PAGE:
A continuation novel is a novel in the style of an established series, produced by a new author after the original author's death.<ref>"Poirot returns to the scene of the crime", Marcel Berlins, The Times, 8 September 2014, p. 22.</ref>
Where official continuations are produced, the novel will normally try to keep closely to the style of the original author in order to preserve the integrity and value of the literary franchise and the author may be legally required to do so.
Examples of official continuations include the multiple authors that have continued Ian Fleming's James Bond series, including Kingsley Amis, William Boyd, Sebastian Faulks and others; and the 2014 Hercule Poirot continuation novel The Monogram Murders by Sophie Hannah, produced with the permission of the Agatha Christie estate.<ref>Global campaign for Christie continuation novel. Joshua Farrington, The Bookseller, 8 April 2014. Retrieved 12 September 2014.</ref>
Some versatile authors have contributed to more than one continuation series, for instance Sebastian Faulks who in addition to James Bond has written the first ever official P.G. Wodehouse Jeeves and Wooster story, Jeeves and the Wedding Bells, published in 2013.<ref name=Tel>Bertie Wooster forced me to cheer up. Sarah Rainey, The Telegraph, 3 November 2013. Retrieved 12 September 2014.</ref>
If not done well, the continuation novel poses risks to the reputation of the dead author but writing one is also a risk for the new author as they are obliged to suppress their own style in favour of the style of an often better-known author and one whose fans may take convincing to accept the legitimacy of the new work. Faulks said of his Wodehouse continuation: "People said it was brave – or stupid. Either way, it was a ridiculous undertaking. PG Wodehouse is, by common consent, one of the great prose stylists of the 20th century. I didn’t want to make a mess of it."<ref name=Tel/>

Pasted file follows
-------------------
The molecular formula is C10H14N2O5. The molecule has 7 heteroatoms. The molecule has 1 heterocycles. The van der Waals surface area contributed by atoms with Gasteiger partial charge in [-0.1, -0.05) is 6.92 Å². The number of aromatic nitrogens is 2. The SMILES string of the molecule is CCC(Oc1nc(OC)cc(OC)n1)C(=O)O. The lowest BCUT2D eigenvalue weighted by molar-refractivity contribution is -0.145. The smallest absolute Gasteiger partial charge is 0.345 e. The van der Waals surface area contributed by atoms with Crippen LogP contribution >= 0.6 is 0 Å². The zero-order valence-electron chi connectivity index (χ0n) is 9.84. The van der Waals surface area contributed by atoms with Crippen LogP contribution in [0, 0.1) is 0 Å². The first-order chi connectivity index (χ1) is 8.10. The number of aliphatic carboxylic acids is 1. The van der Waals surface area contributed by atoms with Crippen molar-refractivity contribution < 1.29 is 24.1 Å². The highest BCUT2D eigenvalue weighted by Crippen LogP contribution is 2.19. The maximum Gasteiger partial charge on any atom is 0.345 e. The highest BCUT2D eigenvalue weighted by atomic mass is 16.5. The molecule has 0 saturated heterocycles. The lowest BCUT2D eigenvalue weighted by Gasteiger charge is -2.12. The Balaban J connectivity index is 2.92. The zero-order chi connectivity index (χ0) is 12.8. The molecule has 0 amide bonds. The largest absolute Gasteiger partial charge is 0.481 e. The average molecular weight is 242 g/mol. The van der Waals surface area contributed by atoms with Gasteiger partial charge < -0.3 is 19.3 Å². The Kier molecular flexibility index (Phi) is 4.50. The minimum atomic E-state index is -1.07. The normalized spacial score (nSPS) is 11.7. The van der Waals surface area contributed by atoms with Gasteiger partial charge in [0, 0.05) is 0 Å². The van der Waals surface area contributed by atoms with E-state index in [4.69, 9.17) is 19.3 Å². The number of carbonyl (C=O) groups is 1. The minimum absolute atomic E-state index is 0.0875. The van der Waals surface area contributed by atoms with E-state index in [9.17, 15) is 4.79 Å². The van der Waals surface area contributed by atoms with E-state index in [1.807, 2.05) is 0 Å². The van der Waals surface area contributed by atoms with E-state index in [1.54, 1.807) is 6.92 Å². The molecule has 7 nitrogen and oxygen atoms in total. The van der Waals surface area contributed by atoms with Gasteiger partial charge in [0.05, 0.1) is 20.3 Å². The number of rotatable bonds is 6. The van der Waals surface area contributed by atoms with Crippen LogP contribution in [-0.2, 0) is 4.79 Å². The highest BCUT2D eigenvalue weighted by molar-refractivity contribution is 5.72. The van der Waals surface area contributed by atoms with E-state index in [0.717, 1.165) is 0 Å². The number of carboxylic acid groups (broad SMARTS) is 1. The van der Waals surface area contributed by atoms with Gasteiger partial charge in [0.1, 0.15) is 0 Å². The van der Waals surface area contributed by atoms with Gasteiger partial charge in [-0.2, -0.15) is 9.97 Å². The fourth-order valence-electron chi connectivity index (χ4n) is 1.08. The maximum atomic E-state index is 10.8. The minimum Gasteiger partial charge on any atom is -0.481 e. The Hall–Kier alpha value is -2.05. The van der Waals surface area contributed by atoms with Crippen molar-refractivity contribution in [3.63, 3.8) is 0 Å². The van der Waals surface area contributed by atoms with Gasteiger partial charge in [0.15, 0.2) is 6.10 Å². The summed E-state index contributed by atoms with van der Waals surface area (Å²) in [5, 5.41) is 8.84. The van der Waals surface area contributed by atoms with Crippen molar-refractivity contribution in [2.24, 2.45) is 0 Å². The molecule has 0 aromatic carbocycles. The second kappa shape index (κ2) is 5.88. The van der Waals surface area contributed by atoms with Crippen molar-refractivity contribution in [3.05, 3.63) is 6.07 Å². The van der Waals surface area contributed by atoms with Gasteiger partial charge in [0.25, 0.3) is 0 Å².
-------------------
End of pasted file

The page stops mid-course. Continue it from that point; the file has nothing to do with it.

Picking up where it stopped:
If the continuation is a success however, it may lead to substantial sales and, just as importantly, revive interest in and sales of the works of the dead author. For this reason publishers will sometimes commission a continuation novel if they feel that interest in the original author is beginning to wane.
Where the original works are out of copyright, however, the new author(s) are free to interpret the franchise in any way they wish. There are a large number of Sherlock Holmes continuations for instance which vary in quality and authenticity. Such unofficial continuations, which may overlap with fan fiction and pastiche, may introduce completely new characters, change time periods, add or remove plot elements and make as many changes to the original formula as the author feels are useful.